Facebook and Google are locked in a high-stakes, multi-billion dollar battle to shape the future.
Both companies are spending like crazy on emerging technologies. Their aims: when their current businesses are disrupted -- and they will be -- they'll have a fallback plan.
"While Facebook is doing well now, it knows that its core business could degrade just as MySpace's did," said Carl Howe, analyst at Yankee Group.
That's why Facebook ( has poured billions of dollars into a )photo sharing network, facial recognition software, a chat app and now virtual reality company Oculus. Google (, in turn, has invested billions in )driverless cars, wearable gadgets, military robots and -- most recently through its purchase of Nest -- connected home devices like smoke detectors and thermostats.
It's as if Facebook and Google are now combatants in Silicon Valley's version of a Cold War arms race.
"Facebook and Google are high technology titans engaged in a real world game of 'Monopoly' to grab the choicest technology properties in a bid to maintain and extend their dominance with each other as well and various other rivals," said Laura DiDio principal analyst at consultancy ITIC.
These are long-term bets. For all their attempts to diversify, neither company's purchases have helped them expand beyond their core business models just yet. Both Google and Facebook generated about 90% of their revenue from advertising last year.
The big question is whether Facebook bought the right wearable company.
Mark Zuckerberg said on a conference call with analysts Tuesday that he believes virtual reality has a chance to become the communications platform of the future.
But Oculus is unlike most wearable devices -- it is closed off from the rest of the world, taking over most of your senses, including your entire field of vision. That's great for gaming but it's not like we're going to be able to walk down the street with these things as we do today with smartphones and could even do one day with smartwatches and Google Glass.
"Oculus has a lot of cool, very immersive applications," said Ron Gruia, principal consultant at Frost & Sullivan. "At the same time, Oculus is very isolating, limiting its usefulness."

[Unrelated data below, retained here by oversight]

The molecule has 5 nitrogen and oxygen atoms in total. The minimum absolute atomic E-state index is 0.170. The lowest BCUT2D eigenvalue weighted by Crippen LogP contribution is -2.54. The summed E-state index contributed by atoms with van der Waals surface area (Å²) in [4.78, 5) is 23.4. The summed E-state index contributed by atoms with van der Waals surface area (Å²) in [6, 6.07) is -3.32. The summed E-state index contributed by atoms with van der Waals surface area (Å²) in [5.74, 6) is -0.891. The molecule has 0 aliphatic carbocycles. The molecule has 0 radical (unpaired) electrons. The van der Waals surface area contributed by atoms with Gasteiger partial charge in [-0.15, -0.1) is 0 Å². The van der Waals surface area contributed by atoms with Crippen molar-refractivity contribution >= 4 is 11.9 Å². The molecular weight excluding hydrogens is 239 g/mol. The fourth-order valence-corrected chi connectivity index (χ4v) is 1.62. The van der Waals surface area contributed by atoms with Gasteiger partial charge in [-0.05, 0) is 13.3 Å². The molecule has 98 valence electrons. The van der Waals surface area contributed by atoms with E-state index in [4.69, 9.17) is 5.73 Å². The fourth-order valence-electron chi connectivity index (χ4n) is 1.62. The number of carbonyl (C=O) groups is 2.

Even if it doesn't succeed, the bet seems to be worth it for Facebook. The company spent $2 billion on Oculus but only $400 million in cash -- loose change for a company with $11.5 billion in its corporate coffers.
But in the emerging Cold War between Facebook and Google, Facebook can't take quite as many risks. Google has $59 billion in cash and can lose a bet every once in a while, as it did with Motorola Mobility. (Google bought Motorola for $12.5 billion in 2011 but subsequently shed most of the assets, including the recent sale of Motorola's smartphone business to Lenovo for about $3 billion.)
Google's mission of cataloging information is also broader than Facebook's "connecting people" goal. So while Facebook can make wild bets like it is with Oculus, it has less wiggle room than Google in ensuring they pay off. Investors showed their disapproval on Wednesday as well. Shares of Facebook were down more than 3%.
But give both companies credit for knowing they can't rest on their laurels. Google CEO Larry Page and Facebook's Zuckerberg seem to recognize that it's not easy to stay on top of the tech world forever.
Numerous firms that were once industry titans fell to Earth after they failed to adapt to a new wave of technology. In fact, both companies literally have their headquarters in the graveyard of former tech darlings.
Facebook's Menlo Park offices are in the former home of Sun Microsystems, which Oracle ( )snapped up in 2010. And Google lives in the former headquarters of Silicon Graphics Inc. -- the once-mighty computing company that filed for bankruptcy in 2009.